Obituaries

Edward Meisner
B: 1949-06-09
D: 2017-10-20
View Details
Meisner, Edward
Mabel "Joyce" Tucker Brumwell
B: 1931-12-09
D: 2017-10-19
View Details
Tucker Brumwell, Mabel "Joyce"
Elaine Hulsmans
B: 1945-06-14
D: 2017-10-15
View Details
Hulsmans, Elaine
Helen Barbara Dennis
B: 1927-03-20
D: 2017-10-11
View Details
Dennis, Helen Barbara
Frances Wilson
B: 1930-10-15
D: 2017-10-11
View Details
Wilson, Frances
Wendy Wight
B: 1956-03-22
D: 2017-10-08
View Details
Wight, Wendy
Valerie Howard
B: 1954-08-08
D: 2017-10-07
View Details
Howard, Valerie
Willem Streekstra
B: 1951-10-15
D: 2017-09-29
View Details
Streekstra, Willem
Gail Veltheer
B: 1943-06-12
D: 2017-09-26
View Details
Veltheer, Gail
Robert Hunter
B: 1937-06-11
D: 2017-09-26
View Details
Hunter, Robert
Roger Rivet
B: 1936-01-11
D: 2017-09-24
View Details
Rivet, Roger
Virginia Switzer
B: 1926-04-18
D: 2017-09-22
View Details
Switzer, Virginia
Carly Bresee
B: 1995-05-18
D: 2017-09-22
View Details
Bresee, Carly
Maurice Harten
B: 1943-02-21
D: 2017-09-21
View Details
Harten, Maurice
Gerald Frizzell
B: 1925-03-18
D: 2017-09-17
View Details
Frizzell, Gerald
Sylvia Burch
B: 1947-03-12
D: 2017-09-17
View Details
Burch, Sylvia
Joanne Irons
B: 1956-05-06
D: 2017-09-16
View Details
Irons, Joanne
Jeannette Lennox
B: 1956-12-07
D: 2017-09-15
View Details
Lennox, Jeannette
Derek Claydon
B: 1924-04-07
D: 2017-09-14
View Details
Claydon, Derek
Scott Bateman
B: 1923-04-12
D: 2017-09-13
View Details
Bateman, Scott
Nancy McCallum
B: 1942-08-05
D: 2017-09-12
View Details
McCallum, Nancy

Search

Use the form above to find your loved one. You can search using the name of your loved one, or any family name for current or past services entrusted to our firm.

Click here to view all obituaries
Search Obituaries
980 Collins Bay Rd
Kingston, ON K7M 5H2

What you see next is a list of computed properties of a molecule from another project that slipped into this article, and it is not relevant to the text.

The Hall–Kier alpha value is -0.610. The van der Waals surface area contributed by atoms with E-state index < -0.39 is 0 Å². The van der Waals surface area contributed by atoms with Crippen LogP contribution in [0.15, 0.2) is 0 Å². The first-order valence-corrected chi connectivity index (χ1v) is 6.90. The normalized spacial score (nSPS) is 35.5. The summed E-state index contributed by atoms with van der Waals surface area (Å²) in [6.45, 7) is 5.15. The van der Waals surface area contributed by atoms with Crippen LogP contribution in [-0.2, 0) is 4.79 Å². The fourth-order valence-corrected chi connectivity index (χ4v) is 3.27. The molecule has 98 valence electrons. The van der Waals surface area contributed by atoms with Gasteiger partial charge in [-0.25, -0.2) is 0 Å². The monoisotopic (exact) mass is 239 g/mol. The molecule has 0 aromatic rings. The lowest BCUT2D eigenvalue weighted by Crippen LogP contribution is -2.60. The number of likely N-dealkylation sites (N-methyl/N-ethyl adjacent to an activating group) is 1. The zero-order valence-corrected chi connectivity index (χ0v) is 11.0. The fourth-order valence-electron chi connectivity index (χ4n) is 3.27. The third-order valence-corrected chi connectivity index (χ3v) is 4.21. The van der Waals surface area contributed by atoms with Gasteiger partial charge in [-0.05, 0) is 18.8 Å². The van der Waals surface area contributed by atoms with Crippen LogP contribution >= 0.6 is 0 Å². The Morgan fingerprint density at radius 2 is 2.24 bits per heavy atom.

Phone: (613) 634-3722
Fax: (613) 634-7100

Ash Scattering in Ontario

For Ontario families who have chosen cremation for a loved one, the next decision involves what to do, after the service, with the remains. Some families may choose to keep the cremated remains in their home, have them placed in a columbarium niche at the local cemetery or elect to scatter them in a meaningful location.

Ash Scattering In Ontario

Cremation provides families with more time to arrange where and how to scatter the ashes of their deceased loved one.  In Ontario, the rules and regulations with regards to the handling of cremated remains stipulate the following. When dealing with the remains of a deceased loved one, you may:

- Buy rights to bury or scatter the cremated remains in a registered cemetery.

- Buy rights to place the cremated remains in a niche within a columbarium in a registered cemetery. (A columbarium is an aboveground structure that contains a number of niches. Placing the cremated remains in a niche is an interment, meaning a burial).

- Scatter cremated remains on private property with the consent of the land owner (if a land owner wants to allow repeated scatterings to take place on a specific piece of his or her property, he or she must establish that land as a cemetery and have a licensed cemetery operator for the cemetery).

- Sign a contract with the licensed operator of a cemetery, crematorium, funeral home or transfer service to scatter the cremated remains on your behalf.

- Scatter cremated remains on Crown land, including land covered by water, if it’s unoccupied (e.g., provincial park, conservation reserve, Great Lakes) and there are no signs or postings that prohibit scattering.

- Scatter cremated remains on municipally-owned lands (contact the municipality to check if there are by-laws that prohibit scattering in certain areas such as municipal parks).

- Transport cremated remains out of Ontario.

Information courtesy of the Ontario Government :

https://www.ontario.ca/page/arrange-funeral-burial-cremation-or-scattering

 

How To Scatter Ashes

It is important to remember when making preparations for cremated remains that only certain individuals have the legal authority to decide what will happen with the body of a deceased loved one. This list includes exclusively, an estate trustee, a spouse, adult child (over 18) or the parents of the deceased.

In addition, it is a common misconception that cremated remains resemble fine, dust-like, ashes. In reality, cremated remains look and behave like small-grained gravel. It is important to check the wind and imagine how the remains will react when scattered through air or onto a body of water.

You may want to look into alternate methods of scattering the remains, for example trenching (digging a small trench and place the remains within) or raking (placing the remains on a surface and using the rake to spread them around).